By Wilford Stone, – Lynch Dallas
Jan. 15, 2023 5:00 am
Every employer needs qualified employees. What about trustworthy employees?
A recent survey found that 56 percent of people have lied on their resume, mostly regarding work experience, education, skills, and job duties.
Is a minor embellishment on a resume that big of a deal-breaker? What about candidate omission(s)? Details matter. For example, if a candidate with a recent history of violence does not disclose that information, an employer could later be liable for negligent hiring.
These issues recently came to the forefront of the news when New York Rep. George Santos admitted to lying on his resume, including his employment and education history. Santos admitted he never worked directly for Citigroup and Goldman Sachs, as he had previously suggested. Nor did he obtain degrees from Baruch College and NYU, as he had also stated.
Santos’ response? “I’m not going to make excuses for this, but a lot of people overstate in their resumes, or twist a little bit … ” he said. Despite Santos’ deception, he does not intend to resign and was recently sworn into Congress.
Conversely, in 2012, Yahoo CEO Scott Thompson was terminated after only four months when it was discovered he padded his resume with an embellished college degree. Thompson claimed to hold a degree in both accounting AND computer science. In reality, he only held a degree in accounting.
Thompson’s alleged fraudulent statement appeared in Yahoo’s annual report to the SEC. Thompson’s fictitious degree concerned Yahoo’s board of directors because CEOs are required to personally certify the accuracy of their company’s filing to the SEC. Yahoo hired outside counsel to conduct a review of the false statement. Shortly thereafter, the director that led the CEO search committee announced her resignation.
Why is this information being discovered AFTER the hiring or election process?
Well, this is a good example of the expression “an ounce of prevention is worth a pound of cure.” Employers should perform pre-hiring background checks to mitigate risk and improve the quality of new hires.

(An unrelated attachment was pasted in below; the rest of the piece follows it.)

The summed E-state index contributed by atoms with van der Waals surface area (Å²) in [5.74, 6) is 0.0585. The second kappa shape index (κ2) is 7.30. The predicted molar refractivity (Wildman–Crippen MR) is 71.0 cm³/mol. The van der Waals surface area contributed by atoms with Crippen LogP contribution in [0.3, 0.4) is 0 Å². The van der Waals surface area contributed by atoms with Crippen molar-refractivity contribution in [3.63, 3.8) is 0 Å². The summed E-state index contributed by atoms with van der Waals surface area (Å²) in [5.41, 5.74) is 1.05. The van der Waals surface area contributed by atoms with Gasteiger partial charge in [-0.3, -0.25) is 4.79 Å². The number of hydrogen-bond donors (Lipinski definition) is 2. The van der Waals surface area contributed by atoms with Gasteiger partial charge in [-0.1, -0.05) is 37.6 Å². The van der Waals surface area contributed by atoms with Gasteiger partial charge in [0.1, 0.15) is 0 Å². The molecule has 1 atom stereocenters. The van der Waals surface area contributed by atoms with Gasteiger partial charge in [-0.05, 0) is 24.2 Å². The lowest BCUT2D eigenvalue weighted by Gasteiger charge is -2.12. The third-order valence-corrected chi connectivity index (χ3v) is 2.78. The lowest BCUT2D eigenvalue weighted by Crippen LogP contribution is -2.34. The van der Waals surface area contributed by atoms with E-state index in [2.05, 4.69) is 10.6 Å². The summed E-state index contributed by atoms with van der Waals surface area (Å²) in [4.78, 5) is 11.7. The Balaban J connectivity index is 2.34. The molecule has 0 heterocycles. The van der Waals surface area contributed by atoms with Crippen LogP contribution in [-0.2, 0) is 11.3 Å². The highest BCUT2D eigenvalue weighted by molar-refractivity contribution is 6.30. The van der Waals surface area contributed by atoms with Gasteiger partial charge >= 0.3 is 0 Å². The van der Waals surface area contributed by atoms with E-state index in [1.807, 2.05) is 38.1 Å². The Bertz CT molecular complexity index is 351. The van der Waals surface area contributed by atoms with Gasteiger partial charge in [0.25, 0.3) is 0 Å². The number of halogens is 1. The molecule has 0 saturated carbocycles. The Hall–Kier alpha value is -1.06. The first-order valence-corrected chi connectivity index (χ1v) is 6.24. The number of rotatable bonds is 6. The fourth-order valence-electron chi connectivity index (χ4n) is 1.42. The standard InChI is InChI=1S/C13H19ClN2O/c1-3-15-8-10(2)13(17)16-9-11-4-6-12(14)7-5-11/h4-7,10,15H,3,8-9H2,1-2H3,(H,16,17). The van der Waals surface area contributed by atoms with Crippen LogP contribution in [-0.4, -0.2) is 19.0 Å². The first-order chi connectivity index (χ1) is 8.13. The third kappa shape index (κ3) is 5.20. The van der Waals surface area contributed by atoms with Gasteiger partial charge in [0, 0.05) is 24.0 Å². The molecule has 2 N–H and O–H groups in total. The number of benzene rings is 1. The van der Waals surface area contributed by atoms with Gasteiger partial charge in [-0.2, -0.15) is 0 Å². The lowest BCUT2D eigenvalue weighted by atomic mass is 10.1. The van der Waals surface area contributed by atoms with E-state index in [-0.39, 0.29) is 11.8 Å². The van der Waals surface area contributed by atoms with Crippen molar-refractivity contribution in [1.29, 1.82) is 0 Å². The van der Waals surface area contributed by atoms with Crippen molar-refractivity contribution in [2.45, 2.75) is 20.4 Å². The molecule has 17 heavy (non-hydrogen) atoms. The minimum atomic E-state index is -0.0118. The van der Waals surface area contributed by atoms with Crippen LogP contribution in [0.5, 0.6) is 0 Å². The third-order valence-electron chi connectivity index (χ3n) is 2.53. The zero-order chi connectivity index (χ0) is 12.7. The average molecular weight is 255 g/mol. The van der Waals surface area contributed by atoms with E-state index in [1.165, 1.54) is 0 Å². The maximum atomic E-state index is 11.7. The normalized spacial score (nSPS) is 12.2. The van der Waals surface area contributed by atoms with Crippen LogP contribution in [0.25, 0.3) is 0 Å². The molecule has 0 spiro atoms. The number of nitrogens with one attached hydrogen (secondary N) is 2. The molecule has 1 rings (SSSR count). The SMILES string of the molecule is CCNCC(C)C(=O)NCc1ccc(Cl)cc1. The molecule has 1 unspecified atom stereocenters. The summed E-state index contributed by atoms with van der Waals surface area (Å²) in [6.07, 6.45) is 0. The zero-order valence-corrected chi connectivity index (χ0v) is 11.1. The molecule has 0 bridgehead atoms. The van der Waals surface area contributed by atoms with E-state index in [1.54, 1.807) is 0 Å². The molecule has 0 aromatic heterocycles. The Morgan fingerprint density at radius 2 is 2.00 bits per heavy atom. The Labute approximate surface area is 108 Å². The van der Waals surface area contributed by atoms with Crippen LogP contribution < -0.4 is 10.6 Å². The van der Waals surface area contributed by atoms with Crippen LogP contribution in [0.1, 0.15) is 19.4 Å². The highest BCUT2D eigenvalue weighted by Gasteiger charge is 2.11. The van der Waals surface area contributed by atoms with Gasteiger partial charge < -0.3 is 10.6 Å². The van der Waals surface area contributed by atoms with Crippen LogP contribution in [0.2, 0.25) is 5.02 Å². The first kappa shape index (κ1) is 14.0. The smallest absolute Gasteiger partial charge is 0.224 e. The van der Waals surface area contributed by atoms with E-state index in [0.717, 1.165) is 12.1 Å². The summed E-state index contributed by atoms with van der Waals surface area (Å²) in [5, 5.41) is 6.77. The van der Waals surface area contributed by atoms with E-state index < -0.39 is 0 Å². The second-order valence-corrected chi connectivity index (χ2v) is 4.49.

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Employers can easily locate third-party vendors to perform background checks. Vendor selection will depend on employer hiring volume, size, budget and the typical screening process. Employers should consider whether the vendor should also assist with any pre-employment drug screening or professional reference checks.
Additionally, it’s a best practice to tailor the employment screening process by position (e.g., requiring criminal, civil and credit checks for positions that manage money and driving record checks for positions that involve operating motor vehicles).
Employers also should also criminal record checks to assess whether a candidate may pose a threat to customers or employees. And with the surge in remote work, many employers have added “ identity verification” as an extra layer of security.
Employers who perform background checks in-house, should create a background check policy. Written policy ensures a fair and transparent process and may avoid litigation and enforcement from federal and state agencies. Sample policies can easily be located for free online.
Of course, any background check policy must be legally compliant with the Fair Credit Reporting Act and the Equal Employment Opportunity Commission. Additionally, state and local “ban the box” regulations may require an employer to delay background checks until after the first interview or conditional offer is made.
Moreover, because job candidates have rights under various statutes and regulations, employers should notify them of their intent to run a background check and obtain their permission in writing,
Finally, many employers are also beginning to perform post-hire screening and background checks.
For example, certain industries such as child care, health care and financial services may be especially susceptible to risk based on an employee’s criminal behavior.
Employers could be at risk for negligent retention if they failed to act or terminate an employee when they should have known that an employee represented an unreasonable risk.
Accordingly, many employers update their background check policies to include post-hire screening and notify and clearly explain the policy to existing employees and new hires.
If you learn of any problem issues, be prepared to act on them and hold employees accountable.
Wilford H. Stone is a lawyer with Lynch Dallas in Cedar Rapids. Comments: (319) 365-9101; email@example.com